“Beauty is pain,” goes the famous adage. The phrase suggests that in order to fully understand what society considers beautiful, you must explore ugliness. Enter the horror movie.
Horror often examines “the dread of difference” seen in society, and cinema scholars like Barry Keith Grant have studied how horror films explore gender roles.
Women’s violent struggles as perpetrators and victims of horror — in the pursuit of sexual freedom, social empowerment and fulfilment of desire — are reflections of the concerns of a conflicted and changing society.
In the book we edited, Fashioning Horror: Dressing to Kill on Screen and in Literature we explored how horror literature, film and folklore are expressed through fashion and costume. Our approach was informed by our background in fashion studies, folklore and literature, as we investigated the central importance of clothing to the horror genre.
Here, we demonstrate how common fears around femininity are expressed through costume and roles in the movies.
The well-known popular image of a haunting woman in white is a classic gothic and horror trope rooted in European folklore dating back to pre-Christian and pagan times. Whether dressed in the white of a burial shroud, or the white of mourning, “the White Lady” often appeared by moonlight.
The film The Ring (2002) based on the Japanese horror film of the same name derived from the novel by Koji Suzuki, shows a contemporary reading of the ghost as related to anxieties about new technology, social change and family relationships. The ghost in white is not seen by moonlight but by the blue glow of a television screen. Naomi Watts portrays a journalist who investigates a cursed videotape that seemingly kills the viewer seven days after watching it.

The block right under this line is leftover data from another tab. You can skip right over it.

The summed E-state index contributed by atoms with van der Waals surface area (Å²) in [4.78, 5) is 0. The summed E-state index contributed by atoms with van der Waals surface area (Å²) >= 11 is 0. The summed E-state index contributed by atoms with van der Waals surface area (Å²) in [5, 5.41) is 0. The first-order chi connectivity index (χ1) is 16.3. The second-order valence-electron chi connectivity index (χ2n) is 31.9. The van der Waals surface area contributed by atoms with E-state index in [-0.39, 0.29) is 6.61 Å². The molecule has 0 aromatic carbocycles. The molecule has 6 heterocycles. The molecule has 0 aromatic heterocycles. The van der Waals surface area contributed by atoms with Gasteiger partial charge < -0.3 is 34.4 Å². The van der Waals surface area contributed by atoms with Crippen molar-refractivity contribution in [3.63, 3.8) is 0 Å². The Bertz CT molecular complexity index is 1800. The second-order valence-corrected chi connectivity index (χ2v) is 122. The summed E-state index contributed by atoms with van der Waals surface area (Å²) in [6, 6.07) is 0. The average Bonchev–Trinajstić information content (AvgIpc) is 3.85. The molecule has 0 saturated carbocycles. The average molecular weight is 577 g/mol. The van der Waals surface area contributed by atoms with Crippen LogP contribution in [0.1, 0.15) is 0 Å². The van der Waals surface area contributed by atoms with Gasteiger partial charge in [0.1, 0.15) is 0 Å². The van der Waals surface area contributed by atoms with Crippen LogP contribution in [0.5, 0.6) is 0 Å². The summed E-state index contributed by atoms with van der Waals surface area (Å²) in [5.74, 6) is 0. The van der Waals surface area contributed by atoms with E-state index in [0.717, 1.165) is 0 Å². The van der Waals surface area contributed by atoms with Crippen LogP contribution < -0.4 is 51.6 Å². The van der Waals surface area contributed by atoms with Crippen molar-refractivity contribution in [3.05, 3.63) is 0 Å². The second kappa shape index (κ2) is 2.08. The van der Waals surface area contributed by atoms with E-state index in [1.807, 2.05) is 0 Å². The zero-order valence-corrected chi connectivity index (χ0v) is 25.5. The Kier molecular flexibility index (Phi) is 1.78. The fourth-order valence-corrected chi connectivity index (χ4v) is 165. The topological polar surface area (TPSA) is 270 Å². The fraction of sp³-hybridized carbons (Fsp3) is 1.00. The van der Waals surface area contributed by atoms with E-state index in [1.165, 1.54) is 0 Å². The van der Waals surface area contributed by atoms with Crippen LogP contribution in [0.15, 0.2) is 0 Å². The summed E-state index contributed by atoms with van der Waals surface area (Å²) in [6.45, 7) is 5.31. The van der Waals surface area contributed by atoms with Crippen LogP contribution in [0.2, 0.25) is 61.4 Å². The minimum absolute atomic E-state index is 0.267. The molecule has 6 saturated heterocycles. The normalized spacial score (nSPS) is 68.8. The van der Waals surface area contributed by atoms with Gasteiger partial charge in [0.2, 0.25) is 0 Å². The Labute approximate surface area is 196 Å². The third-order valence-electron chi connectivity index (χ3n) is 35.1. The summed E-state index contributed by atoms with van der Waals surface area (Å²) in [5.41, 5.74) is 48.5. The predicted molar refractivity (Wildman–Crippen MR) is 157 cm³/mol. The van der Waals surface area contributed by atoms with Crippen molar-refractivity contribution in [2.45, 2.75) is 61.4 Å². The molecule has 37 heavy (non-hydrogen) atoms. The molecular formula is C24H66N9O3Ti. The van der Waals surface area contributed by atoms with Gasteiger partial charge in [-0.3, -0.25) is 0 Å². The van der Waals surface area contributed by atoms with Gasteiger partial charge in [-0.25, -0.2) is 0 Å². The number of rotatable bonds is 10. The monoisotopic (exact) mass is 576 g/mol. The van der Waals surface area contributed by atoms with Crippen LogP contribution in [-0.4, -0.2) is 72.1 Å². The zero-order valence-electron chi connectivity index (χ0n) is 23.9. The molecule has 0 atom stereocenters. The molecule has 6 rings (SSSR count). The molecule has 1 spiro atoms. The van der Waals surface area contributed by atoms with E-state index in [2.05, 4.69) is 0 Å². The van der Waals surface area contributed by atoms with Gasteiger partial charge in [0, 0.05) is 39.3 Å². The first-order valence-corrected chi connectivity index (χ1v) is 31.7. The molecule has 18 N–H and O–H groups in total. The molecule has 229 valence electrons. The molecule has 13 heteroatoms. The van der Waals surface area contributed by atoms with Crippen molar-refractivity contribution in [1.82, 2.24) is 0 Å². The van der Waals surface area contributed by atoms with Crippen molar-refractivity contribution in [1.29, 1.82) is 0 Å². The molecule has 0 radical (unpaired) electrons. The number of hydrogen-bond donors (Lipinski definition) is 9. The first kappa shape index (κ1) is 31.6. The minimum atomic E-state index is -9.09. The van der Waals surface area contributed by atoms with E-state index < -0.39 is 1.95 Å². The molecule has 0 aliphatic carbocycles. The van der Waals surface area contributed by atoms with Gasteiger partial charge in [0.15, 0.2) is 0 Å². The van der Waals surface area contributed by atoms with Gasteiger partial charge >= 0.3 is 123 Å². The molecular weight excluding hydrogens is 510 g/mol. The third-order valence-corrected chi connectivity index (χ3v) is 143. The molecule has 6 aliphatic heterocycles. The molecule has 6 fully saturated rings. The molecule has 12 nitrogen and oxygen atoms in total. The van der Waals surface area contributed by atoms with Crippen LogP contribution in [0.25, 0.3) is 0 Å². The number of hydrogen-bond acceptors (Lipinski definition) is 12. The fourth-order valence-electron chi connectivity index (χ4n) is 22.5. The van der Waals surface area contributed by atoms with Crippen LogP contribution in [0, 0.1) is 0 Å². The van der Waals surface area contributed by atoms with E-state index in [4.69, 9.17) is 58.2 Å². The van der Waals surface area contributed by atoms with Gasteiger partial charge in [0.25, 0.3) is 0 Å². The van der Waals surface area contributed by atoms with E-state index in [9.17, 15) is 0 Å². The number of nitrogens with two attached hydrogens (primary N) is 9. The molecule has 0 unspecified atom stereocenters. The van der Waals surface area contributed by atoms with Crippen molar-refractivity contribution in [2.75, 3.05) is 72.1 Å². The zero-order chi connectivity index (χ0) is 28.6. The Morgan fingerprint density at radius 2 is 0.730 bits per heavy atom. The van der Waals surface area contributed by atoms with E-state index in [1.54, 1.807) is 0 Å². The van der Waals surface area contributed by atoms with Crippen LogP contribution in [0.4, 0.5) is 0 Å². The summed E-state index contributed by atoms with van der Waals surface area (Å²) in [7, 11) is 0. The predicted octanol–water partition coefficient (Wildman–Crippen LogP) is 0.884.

In 2008, designers Kate and Laura Mulleavy took inspiration from the white shirtdress worn by Sadako, the vengeful video ghost in the 1998 Japanese original film, for their Rodarte fall show.
In horror, the figure of the bride represents the thwarted promise of the virginal woman abandoned or killed before she was to be wed and is related to anxiety about domesticity. Bride of Chucky (1998) shows the depths to which two murderous dolls will go to turn human again.
Dolls have traditionally been used to instruct girls into their future roles as mothers and wives, and fashion dolls herald new trends. The doll in this movie presents quite a different set of possibilities for those who dare to play with her. Bored by expectations of conventional womanhood, both as a sex symbol and as a housewife, Tiffany (Jennifer Tilly) transforms herself into a Martha Stewart in the kitchen and a crazed serial killer outside the home. Barbie, eat your heart out.
Mothers subverting expected norms is a common theme in folklore and horror.
In the film Ma (2019), actor Octavia Spencer plays a traumatized and psychopathic mother who locks up and drugs her daughter to keep her close. In the film, veterinary assistant Sue Ann (Spencer) is called upon by a group of (mostly white) teenagers to buy them alcohol; the teens nickname her Ma.
Spencer has noted that due to systemic racism, Black women in Hollywood have faced limited dramatic opportunities for roles that push the stereotypes of Black women as caregivers. The actor said one appeal of starring in Ma was pushing beyond that mould and subverting the idea of Black people dying at the beginning of horror films.
Viewers learn Sue Ann experienced humiliating teen years and what begins as apparent friendly support soon spirals out of control.